ISBN ~ 978-0517118511
Publisher ~ Gramercy
No. Of Pages ~ 120 pages
Links ~ Project Gutenberg,
In poems ranging from fantasy and verses for the young to ballads, love lyrics sonnets and religious poetry, Rossetti was regarded was by many of her contemporaries as Britain’s finest living poet.
Christina Rossetti was first published at the age of 17 and from there went on to publish hundreds of poems; the majority religious and this may dissuade those who don’t hold with religion from reading her work, all I can say is please don’t let it.
One of my favourite pieces of her writing is ‘Goblin Market’, the tale of two sisters Lizzie and Laura, and their almost fatal encounter with the goblin men. On first read I found it to be quite confusing, but the more I read this poem the more I came to realise that it was a morality tale, and that the broken rhythm in which it was written was as compelling and tempting as sin itself. It is full of a sexual innuendo that makes it hard to ignore, even more so when these innuendo lay next to implied religious imagery. However, like most poems the interpretation and intent of the poetry is dependent on the reader, and another may read this poem and come away from it with a totally different picture and meaning in their mind.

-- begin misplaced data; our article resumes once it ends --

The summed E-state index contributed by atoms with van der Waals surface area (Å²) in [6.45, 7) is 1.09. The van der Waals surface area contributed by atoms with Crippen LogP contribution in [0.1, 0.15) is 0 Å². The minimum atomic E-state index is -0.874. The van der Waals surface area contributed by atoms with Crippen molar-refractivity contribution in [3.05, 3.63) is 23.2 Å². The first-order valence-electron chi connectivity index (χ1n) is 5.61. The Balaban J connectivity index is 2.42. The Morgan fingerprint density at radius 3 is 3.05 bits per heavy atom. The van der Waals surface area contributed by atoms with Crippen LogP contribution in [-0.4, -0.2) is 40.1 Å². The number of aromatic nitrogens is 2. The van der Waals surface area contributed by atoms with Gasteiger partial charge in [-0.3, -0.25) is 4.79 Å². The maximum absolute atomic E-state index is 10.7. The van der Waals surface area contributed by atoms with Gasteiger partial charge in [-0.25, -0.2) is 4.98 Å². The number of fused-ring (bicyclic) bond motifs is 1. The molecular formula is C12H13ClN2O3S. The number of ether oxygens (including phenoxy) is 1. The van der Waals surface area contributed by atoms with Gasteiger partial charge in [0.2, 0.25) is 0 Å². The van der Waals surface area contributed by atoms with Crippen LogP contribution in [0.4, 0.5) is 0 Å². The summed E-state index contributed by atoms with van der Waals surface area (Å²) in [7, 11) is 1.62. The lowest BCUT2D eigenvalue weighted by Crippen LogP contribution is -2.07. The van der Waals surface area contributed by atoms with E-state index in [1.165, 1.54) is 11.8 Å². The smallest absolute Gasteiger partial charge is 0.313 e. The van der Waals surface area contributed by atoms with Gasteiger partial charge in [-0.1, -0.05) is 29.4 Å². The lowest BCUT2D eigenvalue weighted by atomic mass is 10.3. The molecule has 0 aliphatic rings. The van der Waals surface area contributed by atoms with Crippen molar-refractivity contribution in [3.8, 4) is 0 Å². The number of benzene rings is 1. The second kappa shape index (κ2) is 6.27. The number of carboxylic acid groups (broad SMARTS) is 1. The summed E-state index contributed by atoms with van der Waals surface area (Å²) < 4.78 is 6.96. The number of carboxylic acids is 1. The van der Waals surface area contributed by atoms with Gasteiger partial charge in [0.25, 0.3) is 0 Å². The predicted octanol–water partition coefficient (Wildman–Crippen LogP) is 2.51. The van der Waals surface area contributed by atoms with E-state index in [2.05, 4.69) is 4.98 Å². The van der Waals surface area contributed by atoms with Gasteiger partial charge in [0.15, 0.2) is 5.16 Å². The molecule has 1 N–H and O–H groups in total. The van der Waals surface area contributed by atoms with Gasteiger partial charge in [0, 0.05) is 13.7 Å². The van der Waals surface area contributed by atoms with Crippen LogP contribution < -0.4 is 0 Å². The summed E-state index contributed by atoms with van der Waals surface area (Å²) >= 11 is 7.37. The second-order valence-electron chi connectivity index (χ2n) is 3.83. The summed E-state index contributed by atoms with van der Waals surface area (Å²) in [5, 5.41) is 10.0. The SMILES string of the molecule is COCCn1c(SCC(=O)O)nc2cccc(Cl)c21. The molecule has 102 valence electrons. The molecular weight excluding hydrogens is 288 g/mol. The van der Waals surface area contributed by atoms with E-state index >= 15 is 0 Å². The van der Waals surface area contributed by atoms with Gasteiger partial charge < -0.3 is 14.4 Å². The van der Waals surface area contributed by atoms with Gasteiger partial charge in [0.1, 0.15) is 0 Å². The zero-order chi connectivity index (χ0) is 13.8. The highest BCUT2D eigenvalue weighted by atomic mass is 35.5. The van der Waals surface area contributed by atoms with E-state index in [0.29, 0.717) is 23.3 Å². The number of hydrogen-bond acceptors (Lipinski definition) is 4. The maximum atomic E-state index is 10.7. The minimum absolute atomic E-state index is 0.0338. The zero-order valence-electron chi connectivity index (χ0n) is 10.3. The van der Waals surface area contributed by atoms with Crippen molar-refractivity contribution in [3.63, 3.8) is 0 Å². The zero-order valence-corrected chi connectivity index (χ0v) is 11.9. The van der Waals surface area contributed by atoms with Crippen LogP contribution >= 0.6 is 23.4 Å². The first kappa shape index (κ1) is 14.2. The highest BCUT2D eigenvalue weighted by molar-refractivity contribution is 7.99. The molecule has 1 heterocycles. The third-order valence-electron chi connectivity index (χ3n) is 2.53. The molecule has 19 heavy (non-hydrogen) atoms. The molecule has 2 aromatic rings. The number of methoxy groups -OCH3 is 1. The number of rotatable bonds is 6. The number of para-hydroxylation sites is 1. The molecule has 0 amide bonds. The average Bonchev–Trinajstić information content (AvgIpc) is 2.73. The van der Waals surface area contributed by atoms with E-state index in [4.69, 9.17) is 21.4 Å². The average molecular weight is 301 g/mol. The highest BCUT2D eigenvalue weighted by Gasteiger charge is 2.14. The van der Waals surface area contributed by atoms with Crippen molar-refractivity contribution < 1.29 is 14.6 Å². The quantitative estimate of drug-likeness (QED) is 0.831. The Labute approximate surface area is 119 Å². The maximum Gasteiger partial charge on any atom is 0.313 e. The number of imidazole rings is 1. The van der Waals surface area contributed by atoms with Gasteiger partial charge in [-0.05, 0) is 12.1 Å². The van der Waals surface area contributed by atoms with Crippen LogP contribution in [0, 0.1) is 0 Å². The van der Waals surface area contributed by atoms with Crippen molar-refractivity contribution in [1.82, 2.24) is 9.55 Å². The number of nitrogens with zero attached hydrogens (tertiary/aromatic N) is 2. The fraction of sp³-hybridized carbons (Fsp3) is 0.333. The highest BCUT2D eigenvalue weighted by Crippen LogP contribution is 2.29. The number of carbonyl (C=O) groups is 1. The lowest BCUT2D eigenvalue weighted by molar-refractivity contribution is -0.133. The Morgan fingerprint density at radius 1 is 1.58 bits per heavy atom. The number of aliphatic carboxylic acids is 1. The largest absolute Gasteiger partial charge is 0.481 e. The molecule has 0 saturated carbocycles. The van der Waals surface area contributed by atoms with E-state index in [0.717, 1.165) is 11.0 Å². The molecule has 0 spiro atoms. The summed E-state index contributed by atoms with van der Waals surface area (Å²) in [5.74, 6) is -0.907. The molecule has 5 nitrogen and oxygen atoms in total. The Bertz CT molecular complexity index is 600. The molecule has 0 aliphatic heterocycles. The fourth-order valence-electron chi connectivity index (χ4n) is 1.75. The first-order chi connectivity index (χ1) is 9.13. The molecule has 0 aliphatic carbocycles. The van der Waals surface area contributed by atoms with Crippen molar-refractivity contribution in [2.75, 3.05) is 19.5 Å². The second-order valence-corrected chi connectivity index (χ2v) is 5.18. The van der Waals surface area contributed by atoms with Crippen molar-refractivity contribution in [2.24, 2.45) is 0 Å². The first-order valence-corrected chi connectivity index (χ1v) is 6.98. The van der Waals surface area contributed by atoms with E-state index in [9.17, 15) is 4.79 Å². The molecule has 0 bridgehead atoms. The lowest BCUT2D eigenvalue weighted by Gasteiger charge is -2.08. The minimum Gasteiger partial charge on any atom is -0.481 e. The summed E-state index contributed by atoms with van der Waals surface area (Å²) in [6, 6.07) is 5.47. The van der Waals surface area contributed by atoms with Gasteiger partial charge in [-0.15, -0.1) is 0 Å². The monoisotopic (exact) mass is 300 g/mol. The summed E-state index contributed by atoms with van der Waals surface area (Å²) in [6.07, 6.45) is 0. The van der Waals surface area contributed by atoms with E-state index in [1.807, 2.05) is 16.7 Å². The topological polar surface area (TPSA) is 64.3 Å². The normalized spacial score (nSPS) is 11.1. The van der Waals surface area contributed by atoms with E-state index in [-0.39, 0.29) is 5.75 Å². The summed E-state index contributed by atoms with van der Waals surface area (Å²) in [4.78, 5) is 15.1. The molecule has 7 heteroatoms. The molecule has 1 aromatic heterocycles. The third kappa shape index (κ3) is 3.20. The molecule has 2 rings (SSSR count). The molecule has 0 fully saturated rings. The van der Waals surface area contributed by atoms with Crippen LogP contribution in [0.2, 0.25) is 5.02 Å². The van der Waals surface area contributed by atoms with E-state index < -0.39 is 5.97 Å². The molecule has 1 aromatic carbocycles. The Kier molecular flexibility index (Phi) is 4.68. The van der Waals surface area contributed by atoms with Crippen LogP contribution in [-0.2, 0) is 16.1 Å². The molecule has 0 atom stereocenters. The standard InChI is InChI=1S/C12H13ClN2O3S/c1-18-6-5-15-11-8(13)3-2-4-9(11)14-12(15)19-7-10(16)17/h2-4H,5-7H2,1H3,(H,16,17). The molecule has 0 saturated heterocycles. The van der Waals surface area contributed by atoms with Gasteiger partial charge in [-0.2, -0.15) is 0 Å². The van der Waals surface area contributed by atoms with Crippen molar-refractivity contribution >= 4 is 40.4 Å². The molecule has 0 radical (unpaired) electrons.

Another of my favourite pieces of Ms. Rossetti is ‘Remember’. It is beautifully written and covers the subject of death and grieving. I first read this poem shortly after I had lost my Father, and it struck such a chord in me that I immediately started devouring all and any works by this poet. Even though years have passed since I picked up any of her writings, reading this collection has reminded me why I enjoy poetry as much as literature.
Trying to review a collection of poems is difficult under any circumstances, but to give the poetry in this collection the reviews they truly deserve I would have to write about each one individually, and that would result in there been no need for anyone to pick it up and read them. The Project Gutenberg edition (see link above) is considerably longer than the edition I have listed the ISBN for, and contains a larger selection of Ms. Rossetti’s poetry. In my opinion, the ‘Gutenberg’ collection gives a better reading experience than the short collection I’ve based my review on here, and is worth the time to download. It is also broken down into easy to reference sections including devotional pieces, so if the reader wishes to skip these particular works, they may.
I would recommend this short collection to any who may have heard of Christina Rossetti but have not yet read her work, but for a more extensive collection would highly recommend downloading the version from Project Gutenberg. Yes, some of the poems are a little difficult to understand; yes, there is a religious theme in most of her work and yes they can be highly emotional to read, however, what they are not is a waste of time.